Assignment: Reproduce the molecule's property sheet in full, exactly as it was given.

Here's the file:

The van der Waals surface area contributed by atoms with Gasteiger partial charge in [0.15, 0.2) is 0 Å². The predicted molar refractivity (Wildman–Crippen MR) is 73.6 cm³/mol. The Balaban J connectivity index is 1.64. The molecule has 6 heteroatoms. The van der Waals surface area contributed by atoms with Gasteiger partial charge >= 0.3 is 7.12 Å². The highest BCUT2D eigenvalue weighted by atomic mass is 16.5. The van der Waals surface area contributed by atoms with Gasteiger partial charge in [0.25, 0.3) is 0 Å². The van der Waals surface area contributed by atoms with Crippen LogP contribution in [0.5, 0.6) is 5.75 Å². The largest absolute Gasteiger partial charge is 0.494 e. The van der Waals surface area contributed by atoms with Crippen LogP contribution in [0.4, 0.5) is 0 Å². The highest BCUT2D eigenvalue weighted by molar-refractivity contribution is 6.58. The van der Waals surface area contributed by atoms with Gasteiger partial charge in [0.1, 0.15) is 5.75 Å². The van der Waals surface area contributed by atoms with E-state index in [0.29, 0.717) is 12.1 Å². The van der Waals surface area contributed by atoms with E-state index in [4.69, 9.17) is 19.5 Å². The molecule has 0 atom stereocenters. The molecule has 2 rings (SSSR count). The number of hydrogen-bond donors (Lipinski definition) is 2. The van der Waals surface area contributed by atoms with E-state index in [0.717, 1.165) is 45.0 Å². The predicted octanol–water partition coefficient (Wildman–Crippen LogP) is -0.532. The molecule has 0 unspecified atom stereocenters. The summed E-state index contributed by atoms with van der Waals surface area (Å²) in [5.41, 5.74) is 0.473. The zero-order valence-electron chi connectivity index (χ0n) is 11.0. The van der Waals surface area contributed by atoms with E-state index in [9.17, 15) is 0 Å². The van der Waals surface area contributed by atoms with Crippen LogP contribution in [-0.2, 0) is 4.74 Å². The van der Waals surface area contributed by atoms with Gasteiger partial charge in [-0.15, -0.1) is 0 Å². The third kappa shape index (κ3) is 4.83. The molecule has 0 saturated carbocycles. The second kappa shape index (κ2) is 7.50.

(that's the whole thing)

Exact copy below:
The van der Waals surface area contributed by atoms with Gasteiger partial charge in [0.15, 0.2) is 0 Å². The predicted molar refractivity (Wildman–Crippen MR) is 73.6 cm³/mol. The Balaban J connectivity index is 1.64. The molecule has 6 heteroatoms. The van der Waals surface area contributed by atoms with Gasteiger partial charge >= 0.3 is 7.12 Å². The highest BCUT2D eigenvalue weighted by atomic mass is 16.5. The van der Waals surface area contributed by atoms with Gasteiger partial charge in [0.25, 0.3) is 0 Å². The van der Waals surface area contributed by atoms with Crippen LogP contribution in [0.5, 0.6) is 5.75 Å². The largest absolute Gasteiger partial charge is 0.494 e. The van der Waals surface area contributed by atoms with Crippen LogP contribution in [0.4, 0.5) is 0 Å². The highest BCUT2D eigenvalue weighted by molar-refractivity contribution is 6.58. The van der Waals surface area contributed by atoms with Gasteiger partial charge in [0.1, 0.15) is 5.75 Å². The van der Waals surface area contributed by atoms with E-state index in [0.29, 0.717) is 12.1 Å². The van der Waals surface area contributed by atoms with E-state index in [4.69, 9.17) is 19.5 Å². The molecule has 0 atom stereocenters. The molecule has 2 rings (SSSR count). The number of hydrogen-bond donors (Lipinski definition) is 2. The van der Waals surface area contributed by atoms with E-state index in [0.717, 1.165) is 45.0 Å². The predicted octanol–water partition coefficient (Wildman–Crippen LogP) is -0.532. The molecule has 0 unspecified atom stereocenters. The summed E-state index contributed by atoms with van der Waals surface area (Å²) in [5.41, 5.74) is 0.473. The zero-order valence-electron chi connectivity index (χ0n) is 11.0. The van der Waals surface area contributed by atoms with E-state index in [9.17, 15) is 0 Å². The van der Waals surface area contributed by atoms with Crippen LogP contribution in [-0.2, 0) is 4.74 Å². The van der Waals surface area contributed by atoms with Gasteiger partial charge in [-0.15, -0.1) is 0 Å². The third kappa shape index (κ3) is 4.83. The molecule has 0 saturated carbocycles. The second kappa shape index (κ2) is 7.50.